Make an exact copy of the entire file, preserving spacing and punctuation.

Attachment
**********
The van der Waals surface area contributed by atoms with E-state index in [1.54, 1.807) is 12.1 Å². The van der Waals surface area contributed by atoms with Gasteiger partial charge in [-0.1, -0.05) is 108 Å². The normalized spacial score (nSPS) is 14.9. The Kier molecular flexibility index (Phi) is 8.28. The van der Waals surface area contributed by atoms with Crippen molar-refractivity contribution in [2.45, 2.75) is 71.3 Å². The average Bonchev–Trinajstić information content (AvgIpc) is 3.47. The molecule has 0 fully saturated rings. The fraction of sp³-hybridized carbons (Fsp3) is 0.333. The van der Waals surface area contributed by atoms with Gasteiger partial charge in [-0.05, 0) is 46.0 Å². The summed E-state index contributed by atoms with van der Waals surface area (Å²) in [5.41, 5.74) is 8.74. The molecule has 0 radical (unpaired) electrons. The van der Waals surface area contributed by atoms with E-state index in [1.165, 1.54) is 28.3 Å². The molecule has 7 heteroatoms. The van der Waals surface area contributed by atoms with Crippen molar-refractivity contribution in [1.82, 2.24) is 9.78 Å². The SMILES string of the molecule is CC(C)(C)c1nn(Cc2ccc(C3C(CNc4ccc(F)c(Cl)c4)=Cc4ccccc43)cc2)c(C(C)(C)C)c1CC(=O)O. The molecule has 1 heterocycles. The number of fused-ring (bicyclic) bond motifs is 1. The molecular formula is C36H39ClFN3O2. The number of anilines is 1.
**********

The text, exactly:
The van der Waals surface area contributed by atoms with E-state index in [1.54, 1.807) is 12.1 Å². The van der Waals surface area contributed by atoms with Gasteiger partial charge in [-0.1, -0.05) is 108 Å². The normalized spacial score (nSPS) is 14.9. The Kier molecular flexibility index (Phi) is 8.28. The van der Waals surface area contributed by atoms with Crippen molar-refractivity contribution in [2.45, 2.75) is 71.3 Å². The average Bonchev–Trinajstić information content (AvgIpc) is 3.47. The molecule has 0 fully saturated rings. The fraction of sp³-hybridized carbons (Fsp3) is 0.333. The van der Waals surface area contributed by atoms with Gasteiger partial charge in [-0.05, 0) is 46.0 Å². The summed E-state index contributed by atoms with van der Waals surface area (Å²) in [5.41, 5.74) is 8.74. The molecule has 0 radical (unpaired) electrons. The van der Waals surface area contributed by atoms with E-state index in [1.165, 1.54) is 28.3 Å². The molecule has 7 heteroatoms. The van der Waals surface area contributed by atoms with Crippen molar-refractivity contribution in [1.82, 2.24) is 9.78 Å². The SMILES string of the molecule is CC(C)(C)c1nn(Cc2ccc(C3C(CNc4ccc(F)c(Cl)c4)=Cc4ccccc43)cc2)c(C(C)(C)C)c1CC(=O)O. The molecule has 1 heterocycles. The number of fused-ring (bicyclic) bond motifs is 1. The molecular formula is C36H39ClFN3O2. The number of anilines is 1.